Although the cuttlefish may be best known for making those flat cuttlefish bones that your pet bird nibbles to get calcium, this paper shows that it should be known for being a lying cheater.
Cuttlefish, like their relatives the squids and the octopuses, are masters of visual communication. They can change their appearance almost instantaneously (video here), and they use color and pattern to say things like “Back off, I’m angry!” and “Pretty lady, I would like to do some romance with you now,” and “Please don’t do romance with me, I am male.”
Communication systems only work as long as there isn’t too much lying. Bright red means “angry” only as long as most individuals that are bright red are really angry. In animal communication we call lying individuals “cheaters” because they are cheating the system, using other individuals’ faith in the meaning of their signals to gain an advantage. Too many liars, too much cheating, and the communication system breaks down.
However, a little bit of cheating can be sustained. This paper by Brown et al. (2012) showed that male mourning cuttlefish seem to have figured out how to strike this tricky balance of lying rarely enough to not break the system.
Mourning cuttlefish males compete for females, and since there are more males than females, the competition is tough. Males frequently interrupt each other while courting, which makes it hard to mate. If the males could, they would whisper their courtship to the females so no other males would hear and notice—but they’re cuttlefish: they communicate visually, meaning they flash their courtship on their bodies for anyone to see. So how can they avoid being “overheard”?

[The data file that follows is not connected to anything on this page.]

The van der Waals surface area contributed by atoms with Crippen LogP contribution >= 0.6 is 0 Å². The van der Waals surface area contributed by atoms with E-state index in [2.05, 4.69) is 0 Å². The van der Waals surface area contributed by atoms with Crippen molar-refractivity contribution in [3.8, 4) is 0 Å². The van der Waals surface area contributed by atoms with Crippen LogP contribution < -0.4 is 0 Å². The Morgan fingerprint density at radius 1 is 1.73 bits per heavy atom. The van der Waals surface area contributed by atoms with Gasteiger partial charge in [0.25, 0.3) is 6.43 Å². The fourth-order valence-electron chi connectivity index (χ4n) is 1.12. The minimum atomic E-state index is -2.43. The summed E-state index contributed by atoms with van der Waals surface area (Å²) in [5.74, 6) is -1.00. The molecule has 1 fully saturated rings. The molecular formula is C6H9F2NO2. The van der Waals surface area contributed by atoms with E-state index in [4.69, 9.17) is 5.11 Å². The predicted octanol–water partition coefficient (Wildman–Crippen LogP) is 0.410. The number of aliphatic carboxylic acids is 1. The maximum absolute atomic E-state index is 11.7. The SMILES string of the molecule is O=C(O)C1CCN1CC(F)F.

Most of the time they can’t. But sometimes, they can. If a male has a female on one side and another male on exactly the opposite side, then he can court the female on the side facing her while maintaining a “la-de-da, nothing happening here” pattern on the side towards the other male. (Paper authors’ video of this here.) The female gets courted and the rival male doesn’t interrupt because he doesn’t know anything is happening. This works really well: it resulted in mating about 40% of the time.
But if the males did this too much, then everyone would stop trusting their signals, and all communication would break down. If it’s such a successful tactic, why hasn’t it broken cuttlefish communication?
As in many communication systems, honesty is enforced through punishment: if a male notices one of these lying males, he promptly fights him. So males only do this lying trick when it is most likely to work; that is, only when they are exactly between a female and a male, and there are no other males around to notice and call foul. This is rare enough that the cheating, though effective, doesn’t happen very often, and the communication system endures.
The moral of the story is: don’t trust a cuttlefish unless you can see both its sides.
Brown C, Garwood MP, Williamson JE. 2012. It pays to cheat: tactical deception in a cephalopod social signalling system. Biology Letters 8:729-732.